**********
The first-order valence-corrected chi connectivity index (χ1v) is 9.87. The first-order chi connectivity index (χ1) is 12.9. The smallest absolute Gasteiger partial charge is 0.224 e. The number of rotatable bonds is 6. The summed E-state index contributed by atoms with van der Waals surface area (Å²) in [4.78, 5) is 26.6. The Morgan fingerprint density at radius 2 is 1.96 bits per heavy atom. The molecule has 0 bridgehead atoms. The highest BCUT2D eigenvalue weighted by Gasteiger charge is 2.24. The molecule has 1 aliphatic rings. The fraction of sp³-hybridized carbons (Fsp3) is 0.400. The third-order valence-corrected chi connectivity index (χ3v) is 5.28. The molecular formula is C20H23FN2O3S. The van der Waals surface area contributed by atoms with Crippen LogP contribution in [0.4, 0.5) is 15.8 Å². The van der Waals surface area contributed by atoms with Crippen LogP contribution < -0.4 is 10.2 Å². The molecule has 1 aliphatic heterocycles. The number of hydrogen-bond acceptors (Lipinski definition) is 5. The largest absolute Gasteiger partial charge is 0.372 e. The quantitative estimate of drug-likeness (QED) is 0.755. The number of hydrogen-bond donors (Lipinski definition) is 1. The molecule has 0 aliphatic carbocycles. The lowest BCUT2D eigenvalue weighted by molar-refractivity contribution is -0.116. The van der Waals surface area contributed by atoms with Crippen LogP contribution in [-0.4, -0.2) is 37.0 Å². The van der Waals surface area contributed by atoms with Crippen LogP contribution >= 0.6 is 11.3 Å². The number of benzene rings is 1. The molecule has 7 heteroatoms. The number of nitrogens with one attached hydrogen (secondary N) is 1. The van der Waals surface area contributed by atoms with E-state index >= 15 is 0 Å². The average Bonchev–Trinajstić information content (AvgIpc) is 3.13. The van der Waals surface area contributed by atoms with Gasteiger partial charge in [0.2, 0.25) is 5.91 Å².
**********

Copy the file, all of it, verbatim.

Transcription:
The first-order valence-corrected chi connectivity index (χ1v) is 9.87. The first-order chi connectivity index (χ1) is 12.9. The smallest absolute Gasteiger partial charge is 0.224 e. The number of rotatable bonds is 6. The summed E-state index contributed by atoms with van der Waals surface area (Å²) in [4.78, 5) is 26.6. The Morgan fingerprint density at radius 2 is 1.96 bits per heavy atom. The molecule has 0 bridgehead atoms. The highest BCUT2D eigenvalue weighted by Gasteiger charge is 2.24. The molecule has 1 aliphatic rings. The fraction of sp³-hybridized carbons (Fsp3) is 0.400. The third-order valence-corrected chi connectivity index (χ3v) is 5.28. The molecular formula is C20H23FN2O3S. The van der Waals surface area contributed by atoms with Crippen LogP contribution in [0.4, 0.5) is 15.8 Å². The van der Waals surface area contributed by atoms with Crippen LogP contribution < -0.4 is 10.2 Å². The molecule has 1 aliphatic heterocycles. The number of hydrogen-bond acceptors (Lipinski definition) is 5. The largest absolute Gasteiger partial charge is 0.372 e. The quantitative estimate of drug-likeness (QED) is 0.755. The number of hydrogen-bond donors (Lipinski definition) is 1. The molecule has 0 aliphatic carbocycles. The lowest BCUT2D eigenvalue weighted by molar-refractivity contribution is -0.116. The van der Waals surface area contributed by atoms with Crippen LogP contribution in [-0.4, -0.2) is 37.0 Å². The van der Waals surface area contributed by atoms with Crippen LogP contribution >= 0.6 is 11.3 Å². The number of benzene rings is 1. The molecule has 7 heteroatoms. The number of nitrogens with one attached hydrogen (secondary N) is 1. The van der Waals surface area contributed by atoms with E-state index >= 15 is 0 Å². The average Bonchev–Trinajstić information content (AvgIpc) is 3.13. The van der Waals surface area contributed by atoms with Gasteiger partial charge in [0.2, 0.25) is 5.91 Å².